Everything once had a soul, even this clam, this pebble. Each had a secret name. Everything listened. Everything was real, but didn’t always love you. You needed to take care. — Margaret Atwood, from “Because We Love Bare Hills and Stunted Trees,” Poetry Ireland Review Issue 116 Advertisements
I wish to show you the darkness you are so afraid of. Trust me. This darkness is a place you can enter and be as safe in as you are anywhere; you can put one foot in front of the other and believe the sides of your eyes. Memorize it. You will know it again… Continue reading Margaret Atwood
Late August Late August — This is the plum season, the nights blue and distended, the moon hazed, this is the season of peaches with their lush lobed bulbs that glow in the dusk, apples that drop and rot sweetly, their brown skins veined as glands No more the shrill voices that cried Need Need… Continue reading Margaret Atwood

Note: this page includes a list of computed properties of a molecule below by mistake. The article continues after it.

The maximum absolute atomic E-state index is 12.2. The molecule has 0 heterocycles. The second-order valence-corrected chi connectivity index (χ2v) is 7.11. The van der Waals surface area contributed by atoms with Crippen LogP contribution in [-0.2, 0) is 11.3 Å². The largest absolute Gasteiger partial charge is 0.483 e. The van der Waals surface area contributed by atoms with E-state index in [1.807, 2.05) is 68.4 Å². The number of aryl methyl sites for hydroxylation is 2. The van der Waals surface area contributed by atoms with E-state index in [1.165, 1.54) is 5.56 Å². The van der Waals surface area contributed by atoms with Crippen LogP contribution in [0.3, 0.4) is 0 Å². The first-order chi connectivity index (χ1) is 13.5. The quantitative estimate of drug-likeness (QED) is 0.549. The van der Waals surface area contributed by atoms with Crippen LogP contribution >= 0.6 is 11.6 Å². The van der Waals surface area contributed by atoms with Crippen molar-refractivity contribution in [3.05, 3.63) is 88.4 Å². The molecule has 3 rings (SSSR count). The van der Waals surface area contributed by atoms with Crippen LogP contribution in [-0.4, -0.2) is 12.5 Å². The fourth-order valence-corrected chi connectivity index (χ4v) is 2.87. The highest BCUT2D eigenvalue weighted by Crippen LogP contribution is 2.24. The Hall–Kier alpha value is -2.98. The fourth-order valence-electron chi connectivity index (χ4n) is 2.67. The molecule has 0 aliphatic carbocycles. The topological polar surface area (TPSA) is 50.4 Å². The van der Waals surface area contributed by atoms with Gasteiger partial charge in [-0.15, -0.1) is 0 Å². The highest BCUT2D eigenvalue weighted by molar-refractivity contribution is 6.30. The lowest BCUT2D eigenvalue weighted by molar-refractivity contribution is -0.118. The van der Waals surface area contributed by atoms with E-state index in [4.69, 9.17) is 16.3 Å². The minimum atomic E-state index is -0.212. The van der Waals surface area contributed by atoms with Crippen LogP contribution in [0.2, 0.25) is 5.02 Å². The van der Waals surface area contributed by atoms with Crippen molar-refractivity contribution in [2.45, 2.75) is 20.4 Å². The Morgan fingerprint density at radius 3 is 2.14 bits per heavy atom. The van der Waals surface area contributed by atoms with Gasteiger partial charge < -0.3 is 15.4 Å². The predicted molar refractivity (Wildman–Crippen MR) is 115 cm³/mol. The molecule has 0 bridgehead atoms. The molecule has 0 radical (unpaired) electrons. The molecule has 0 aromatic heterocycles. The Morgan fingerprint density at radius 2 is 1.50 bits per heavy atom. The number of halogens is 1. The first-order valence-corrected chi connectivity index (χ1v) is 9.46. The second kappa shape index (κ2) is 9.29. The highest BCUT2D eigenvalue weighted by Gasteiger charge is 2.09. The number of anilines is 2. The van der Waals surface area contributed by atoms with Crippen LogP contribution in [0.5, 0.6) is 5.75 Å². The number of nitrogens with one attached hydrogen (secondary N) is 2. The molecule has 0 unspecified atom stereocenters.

This year we are making nothing but elegies. Do what you are good at, our parents always told us, make what you know. This is what we are making, these songs for the dying. You have to celebrate something. —Margaret Atwood, from “Four Small Elegies,” Two-Headed Poems. (Simon & Schuster March 9, 1981)
But who can remember pain, once it’s over? All that remains of it is a shadow, not in the mind even, in the flesh. Pain marks you, but too deep to see. Out of sight, out of mind. — Margaret Atwood, The Handmaid’s Tale. (Houghton Mifflin Harcourt, April 25, 2017) Originally published 1985.
There is always more than you know. There are always boxes put away in the cellar, worn shoes and cherished pictures, notes you find later, sheet music you can’t play. — Margaret Atwood, from “Dancing,” Morning in the Burned House. (Mariner Books; Reprint edition September 16, 1996)
Farewells can be shattering, but returns are surely worse. Solid flesh can never live up to the bright shadow cast by its absence. – Margaret Atwood, The Blind Assassin. (Virago Press Ltd; New Ed edition May 19, 2001)